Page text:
And where did we meet?
Was it in London on Carnaby Street?
Was it in Paris on the Left Bank?
That there that I can thank?
No. It was Harvard Square
at the kiosk with both of us crying.
I can thank that there —
the day Jack Kennedy was dying.
And one hour later he was dead.
The brains fell out of his dazzling head.
And we cried and drank our whiskey straight
and the world remembers the date, the date.
And we both wrote poems we couldn’t write
and cried together the whole long night
and fell in love with a delicate breath
on the eve that great men call for death.
This is the last picture page
of the calendar.
Now I feel my age,
watching the feverish birds outside
pocketing grain in their beaks.
The wind is bizarre.
The wind goes boo, boo, boo at my side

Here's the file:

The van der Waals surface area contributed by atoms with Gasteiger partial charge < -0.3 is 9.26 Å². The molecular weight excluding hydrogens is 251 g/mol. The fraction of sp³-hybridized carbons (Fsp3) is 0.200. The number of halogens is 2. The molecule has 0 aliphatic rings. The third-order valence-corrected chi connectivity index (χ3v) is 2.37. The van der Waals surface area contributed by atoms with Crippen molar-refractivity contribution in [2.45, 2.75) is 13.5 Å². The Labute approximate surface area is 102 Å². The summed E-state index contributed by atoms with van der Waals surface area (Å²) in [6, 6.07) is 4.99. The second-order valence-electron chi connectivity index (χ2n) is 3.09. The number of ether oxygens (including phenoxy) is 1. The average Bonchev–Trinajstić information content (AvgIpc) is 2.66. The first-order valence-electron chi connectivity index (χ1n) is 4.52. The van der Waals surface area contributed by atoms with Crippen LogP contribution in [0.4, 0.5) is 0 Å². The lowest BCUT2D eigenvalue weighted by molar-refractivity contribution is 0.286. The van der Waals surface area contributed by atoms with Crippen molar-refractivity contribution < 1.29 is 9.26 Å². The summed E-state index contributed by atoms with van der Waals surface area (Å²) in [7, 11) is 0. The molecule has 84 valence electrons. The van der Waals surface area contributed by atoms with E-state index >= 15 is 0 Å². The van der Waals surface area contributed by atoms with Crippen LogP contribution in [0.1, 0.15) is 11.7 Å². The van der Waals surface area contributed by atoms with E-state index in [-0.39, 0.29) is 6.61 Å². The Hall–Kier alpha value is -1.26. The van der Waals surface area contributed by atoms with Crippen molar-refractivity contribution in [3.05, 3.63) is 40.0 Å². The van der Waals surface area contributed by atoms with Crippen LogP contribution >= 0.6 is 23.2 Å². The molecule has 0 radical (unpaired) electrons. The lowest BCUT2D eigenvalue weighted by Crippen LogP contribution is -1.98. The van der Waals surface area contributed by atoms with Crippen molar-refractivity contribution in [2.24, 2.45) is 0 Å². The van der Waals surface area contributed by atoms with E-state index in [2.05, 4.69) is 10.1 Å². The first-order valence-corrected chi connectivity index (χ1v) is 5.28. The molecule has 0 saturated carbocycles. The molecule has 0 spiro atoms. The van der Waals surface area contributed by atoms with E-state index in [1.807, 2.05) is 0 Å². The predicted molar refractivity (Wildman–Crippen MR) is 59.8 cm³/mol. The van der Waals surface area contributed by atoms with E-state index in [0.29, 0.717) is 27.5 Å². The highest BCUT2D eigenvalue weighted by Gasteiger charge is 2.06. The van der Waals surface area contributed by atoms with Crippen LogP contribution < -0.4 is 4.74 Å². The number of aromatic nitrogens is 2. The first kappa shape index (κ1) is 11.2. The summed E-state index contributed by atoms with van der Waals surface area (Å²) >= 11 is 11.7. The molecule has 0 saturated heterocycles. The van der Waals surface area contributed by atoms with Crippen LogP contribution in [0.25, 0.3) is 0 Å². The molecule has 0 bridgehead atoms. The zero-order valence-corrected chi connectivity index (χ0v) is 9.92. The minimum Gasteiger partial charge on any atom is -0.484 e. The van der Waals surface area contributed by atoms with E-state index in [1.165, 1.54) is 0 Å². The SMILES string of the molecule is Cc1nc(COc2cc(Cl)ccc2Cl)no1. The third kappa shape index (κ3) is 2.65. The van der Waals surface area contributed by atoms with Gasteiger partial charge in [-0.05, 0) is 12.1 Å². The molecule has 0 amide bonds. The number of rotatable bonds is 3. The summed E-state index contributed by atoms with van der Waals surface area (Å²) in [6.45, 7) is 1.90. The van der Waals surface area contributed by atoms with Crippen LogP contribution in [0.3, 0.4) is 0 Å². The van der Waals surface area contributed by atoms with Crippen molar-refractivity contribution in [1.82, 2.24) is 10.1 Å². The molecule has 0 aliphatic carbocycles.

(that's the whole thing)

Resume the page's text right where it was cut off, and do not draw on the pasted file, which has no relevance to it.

and the kitchen faucet leaks.
This is the last leaf
in the year’s book.
Now I come to grief
as the earth’s breast goes hard and mean
and hay is packed for the manger.
A light rain, as tranquil as an apple, today . . .
mild and supple and fat and fullblown sweet
like the last February 2nd on Groundhog Day.
He wouldn’t come out and we lay odds
that his Mickey Mouse nose would greet
us, that his coma wasn’t part of the gods.
Each rock is news.
Each has arrived.
The birds, those beggars, are hardly alive,
feathers like stone and the sealed in food.
Owls force mice into the open. Owls thrive.
The ice will do the birds in, or come unglued
In winter without you I send
a Florida postcard to myself
Next they manufactured you
into an Aero-medic
who placed together
shot off pieces
of men. Some were sent off
too dead to be sick.
But I wrote no diary
for that time then
and you say what you
do today is worse.
Today you unload the bodies of men
Once upon a time
you grew up in a bedroom the size of a dime
and shared it with your sister.